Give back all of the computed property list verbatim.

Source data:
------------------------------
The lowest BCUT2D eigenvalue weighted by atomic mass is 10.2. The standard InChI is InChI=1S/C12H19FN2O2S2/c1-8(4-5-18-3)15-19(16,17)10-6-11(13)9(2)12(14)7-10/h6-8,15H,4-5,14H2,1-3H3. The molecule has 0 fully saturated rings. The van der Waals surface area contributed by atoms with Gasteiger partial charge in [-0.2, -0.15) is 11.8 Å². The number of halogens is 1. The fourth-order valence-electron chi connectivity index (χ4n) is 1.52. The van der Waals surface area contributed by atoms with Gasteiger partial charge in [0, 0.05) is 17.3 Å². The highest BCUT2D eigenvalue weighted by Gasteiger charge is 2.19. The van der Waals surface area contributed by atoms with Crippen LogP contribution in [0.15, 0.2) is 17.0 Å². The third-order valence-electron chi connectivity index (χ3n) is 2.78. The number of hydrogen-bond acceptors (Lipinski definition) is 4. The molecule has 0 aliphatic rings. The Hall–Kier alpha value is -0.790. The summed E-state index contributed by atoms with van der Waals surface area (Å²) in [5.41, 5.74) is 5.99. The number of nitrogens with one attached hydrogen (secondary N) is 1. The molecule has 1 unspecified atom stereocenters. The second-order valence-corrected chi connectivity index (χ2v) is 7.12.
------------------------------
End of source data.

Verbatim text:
The lowest BCUT2D eigenvalue weighted by atomic mass is 10.2. The standard InChI is InChI=1S/C12H19FN2O2S2/c1-8(4-5-18-3)15-19(16,17)10-6-11(13)9(2)12(14)7-10/h6-8,15H,4-5,14H2,1-3H3. The molecule has 0 fully saturated rings. The van der Waals surface area contributed by atoms with Gasteiger partial charge in [-0.2, -0.15) is 11.8 Å². The number of halogens is 1. The fourth-order valence-electron chi connectivity index (χ4n) is 1.52. The van der Waals surface area contributed by atoms with Gasteiger partial charge in [0, 0.05) is 17.3 Å². The highest BCUT2D eigenvalue weighted by Gasteiger charge is 2.19. The van der Waals surface area contributed by atoms with Crippen LogP contribution in [0.15, 0.2) is 17.0 Å². The third-order valence-electron chi connectivity index (χ3n) is 2.78. The number of hydrogen-bond acceptors (Lipinski definition) is 4. The molecule has 0 aliphatic rings. The Hall–Kier alpha value is -0.790. The summed E-state index contributed by atoms with van der Waals surface area (Å²) in [5.41, 5.74) is 5.99. The number of nitrogens with one attached hydrogen (secondary N) is 1. The molecule has 1 unspecified atom stereocenters. The second-order valence-corrected chi connectivity index (χ2v) is 7.12.